Psychotherapies for Chronic Posttraumatic Stress Disorder (PTSD)
This randomized, controlled trial funded by the National Institute of Mental Health compares three different psychotherapy treatments for patients with chronic PTSD. A total of 165 patients will be assigned to prolonged exposure (PE), interpersonal psychotherapy (IPT), or relaxation therapy and treated over the course of 14 weeks. Independent evaluators blinded to study treatment condition will evaluate treatment response. Responders to treatment will be assessed three months later. Non-responders to treatment will be offered up to three months of alternative treatment at New York State Psychiatric Institute.
There is no cost to participate in the study aside from transportation to and from sessions and the need to complete assessment interviews and self-report instruments. All ratings and treatment are kept confidential.
Potential subjects receive initial screening over the phone by oral consent. Those who seem likely candidates then come in for a face-to-face evaluation, which requires written informed consent. An experienced psychiatrist takes a history, does a CAPS rating, and gets a urine toxicology screen. Reliably trained independent evaluators then do a SCID, SCID-II, and other ratings. Dr. Markowitz then meets with eligible candidates to obtain a separate informed written consent for the study.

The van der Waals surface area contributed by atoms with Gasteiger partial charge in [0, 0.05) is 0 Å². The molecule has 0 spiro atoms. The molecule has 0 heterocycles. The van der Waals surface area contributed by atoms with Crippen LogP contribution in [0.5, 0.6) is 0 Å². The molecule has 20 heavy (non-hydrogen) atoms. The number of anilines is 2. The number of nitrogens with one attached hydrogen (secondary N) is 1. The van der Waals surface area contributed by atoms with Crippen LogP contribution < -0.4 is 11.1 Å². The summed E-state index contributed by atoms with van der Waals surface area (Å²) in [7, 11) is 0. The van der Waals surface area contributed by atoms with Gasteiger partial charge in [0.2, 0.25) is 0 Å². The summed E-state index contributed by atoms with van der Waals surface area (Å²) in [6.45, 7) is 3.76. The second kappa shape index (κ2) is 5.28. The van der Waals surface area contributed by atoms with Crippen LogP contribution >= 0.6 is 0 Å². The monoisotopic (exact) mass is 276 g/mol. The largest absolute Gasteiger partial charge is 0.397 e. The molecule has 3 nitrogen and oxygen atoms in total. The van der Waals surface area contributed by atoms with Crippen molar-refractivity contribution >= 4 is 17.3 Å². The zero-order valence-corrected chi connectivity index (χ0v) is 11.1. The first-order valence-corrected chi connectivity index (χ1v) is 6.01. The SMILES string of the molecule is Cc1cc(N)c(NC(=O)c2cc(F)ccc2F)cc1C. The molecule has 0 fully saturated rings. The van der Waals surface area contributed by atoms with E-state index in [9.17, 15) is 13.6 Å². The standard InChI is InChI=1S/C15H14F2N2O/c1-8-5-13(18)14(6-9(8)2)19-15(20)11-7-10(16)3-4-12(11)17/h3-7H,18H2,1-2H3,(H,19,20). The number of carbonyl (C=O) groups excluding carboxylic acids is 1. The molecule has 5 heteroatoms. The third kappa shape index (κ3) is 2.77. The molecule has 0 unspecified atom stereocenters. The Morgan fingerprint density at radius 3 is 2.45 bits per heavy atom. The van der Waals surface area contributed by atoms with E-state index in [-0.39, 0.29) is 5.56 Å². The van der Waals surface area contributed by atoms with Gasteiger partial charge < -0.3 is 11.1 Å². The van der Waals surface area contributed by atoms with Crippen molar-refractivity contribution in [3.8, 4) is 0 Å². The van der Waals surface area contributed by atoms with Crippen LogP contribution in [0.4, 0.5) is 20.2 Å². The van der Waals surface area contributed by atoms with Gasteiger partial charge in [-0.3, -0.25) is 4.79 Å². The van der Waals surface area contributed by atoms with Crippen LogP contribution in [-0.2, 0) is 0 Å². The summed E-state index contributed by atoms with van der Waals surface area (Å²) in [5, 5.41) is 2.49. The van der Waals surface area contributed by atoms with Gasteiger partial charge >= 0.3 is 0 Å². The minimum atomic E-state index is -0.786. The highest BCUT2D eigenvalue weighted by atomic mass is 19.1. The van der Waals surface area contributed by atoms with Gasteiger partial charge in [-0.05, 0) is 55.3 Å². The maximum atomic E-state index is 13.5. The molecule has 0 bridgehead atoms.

Patients are randomly assigned to receive prolonged exposure (10 90-minute sessions over 14 weeks), interpersonal psychotherapy (14 50-minute sessions), or relaxation (nine 90-minute and one 30-minute session). Patients also need to fill out self-reports and come in for periodic evaluations, mainly at weeks seven and 14. We ask responders to come in for a further three-month evaluation, for which we offer $50 for the final independent evaluation and $25 for a final reflective function evaluation.
- Age 18-65
- Primary diagnosis of DSM-IV PTSD, chronic
- CAPS score >50 for at least 3 months
- Willingness and ability to give informed consent
- Diagnosis of schizophrenia, bipolar disorder, other psychotic disorders
- Primary diagnosis of major depressive disorder or major depression, melancholic subtype
- If patient meets criteria for both PTSD and MDD, absence of prominent criterion B (reexperiencing) and criterion C (numbing/avoidance) symptoms
- Psychiatric disorder due to a general medical condition
- Current substance abuse or dependence
- Acute suicide or homicide risk
- Unstable or life-threatening medical condition
- Primary diagnosis of borderline or antisocial personality disorder
- At least partial benefit from current treatment regimen
- Unwillingness to discontinue current ineffective psycho- or pharmacotherapy
- Inability to speak or read English